Thaler has a mischievous mind. At the same time that he was producing his math-heavy dissertation, he started asking people two questions. The first: How much would you pay to eliminate a mortality risk of 1 in 100,000? The second: How much would you have to be paid to accept a mortality risk of 1 in 100,000? According to standard economic theory, people’s answers to the two questions should be essentially identical. But they weren’t. Not close. The answers to the second question were much higher (often in the range of $500,000) than the answers to the first (often in the range of $2000). In fact some people responded to the second question, “there is no amount you could name.” According to economic theory, that’s serious misbehaving.
Thaler showed his results to Rosen, who told him to stop wasting his time, but Thaler was hooked. As he eventually demonstrated, the disparity in people’s responses to the two questions reflects the “endowment effect,” which is now a centerpiece of behavioral economics: People value goods that they have more than they value exactly the same goods when they are in the hands of others. If you are asked to give up a right (say, to be free from a risk), you’ll demand a lot more than you will pay to get that same right. The endowment effect can be found for countless things, including coffee mugs, candy bars, lottery tickets, environmental amenities (such as clean air), and legal protection of many different kinds.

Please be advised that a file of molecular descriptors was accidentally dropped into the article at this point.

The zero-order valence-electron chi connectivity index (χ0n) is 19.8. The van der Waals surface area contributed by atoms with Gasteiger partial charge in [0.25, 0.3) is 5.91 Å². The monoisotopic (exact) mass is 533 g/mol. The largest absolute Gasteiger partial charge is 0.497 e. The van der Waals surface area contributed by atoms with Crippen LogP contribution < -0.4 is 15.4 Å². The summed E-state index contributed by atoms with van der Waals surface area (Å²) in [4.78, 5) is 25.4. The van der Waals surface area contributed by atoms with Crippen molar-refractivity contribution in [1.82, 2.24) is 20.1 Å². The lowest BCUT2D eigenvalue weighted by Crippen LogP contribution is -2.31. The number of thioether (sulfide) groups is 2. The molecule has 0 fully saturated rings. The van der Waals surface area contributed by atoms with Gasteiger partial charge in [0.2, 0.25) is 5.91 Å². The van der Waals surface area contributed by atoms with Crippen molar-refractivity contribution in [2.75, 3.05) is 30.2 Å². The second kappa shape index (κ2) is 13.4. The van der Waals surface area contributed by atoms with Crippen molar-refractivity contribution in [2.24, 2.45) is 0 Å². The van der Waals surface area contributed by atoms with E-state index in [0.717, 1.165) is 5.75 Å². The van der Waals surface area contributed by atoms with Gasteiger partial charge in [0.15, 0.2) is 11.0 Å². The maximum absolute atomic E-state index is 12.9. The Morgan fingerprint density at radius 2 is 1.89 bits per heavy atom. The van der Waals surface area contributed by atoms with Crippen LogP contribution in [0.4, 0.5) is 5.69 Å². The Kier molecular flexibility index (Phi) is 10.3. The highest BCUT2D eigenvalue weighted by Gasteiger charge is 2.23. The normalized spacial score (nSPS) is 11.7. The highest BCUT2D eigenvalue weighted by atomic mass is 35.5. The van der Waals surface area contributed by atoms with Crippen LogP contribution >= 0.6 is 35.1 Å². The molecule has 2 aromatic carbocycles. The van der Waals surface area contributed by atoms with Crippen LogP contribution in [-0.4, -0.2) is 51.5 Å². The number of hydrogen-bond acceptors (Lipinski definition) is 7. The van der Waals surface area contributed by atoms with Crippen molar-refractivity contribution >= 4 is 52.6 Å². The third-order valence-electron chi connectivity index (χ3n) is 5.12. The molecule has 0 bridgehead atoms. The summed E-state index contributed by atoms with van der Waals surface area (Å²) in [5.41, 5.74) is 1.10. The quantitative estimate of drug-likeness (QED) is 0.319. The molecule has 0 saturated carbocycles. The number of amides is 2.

It would be an overstatement to say that behavioral economics was born with this little survey, but Thaler started to collect anomalies, often involving the misbehavior of his friends, and resulting in what he called the List. As he explains it here, the List captures a series of differences between Econs (an imaginary species much discussed by economists) and Humans (our actual species). Here’s one example: “Stanley mows his lawn every weekend and it gives him terrible hay fever. I ask Stan why he doesn’t hire a kid to mow his lawn. Stan says he doesn’t want to pay the $10. I ask Stan whether he would mow his neighbor’s lawn for $20 and Stan says no, of course not.” But Thaler didn’t know what to do with his List, thinking that no one would want to publish an academic paper called “Dumb stuff people do.”
More here – The New Rambler Review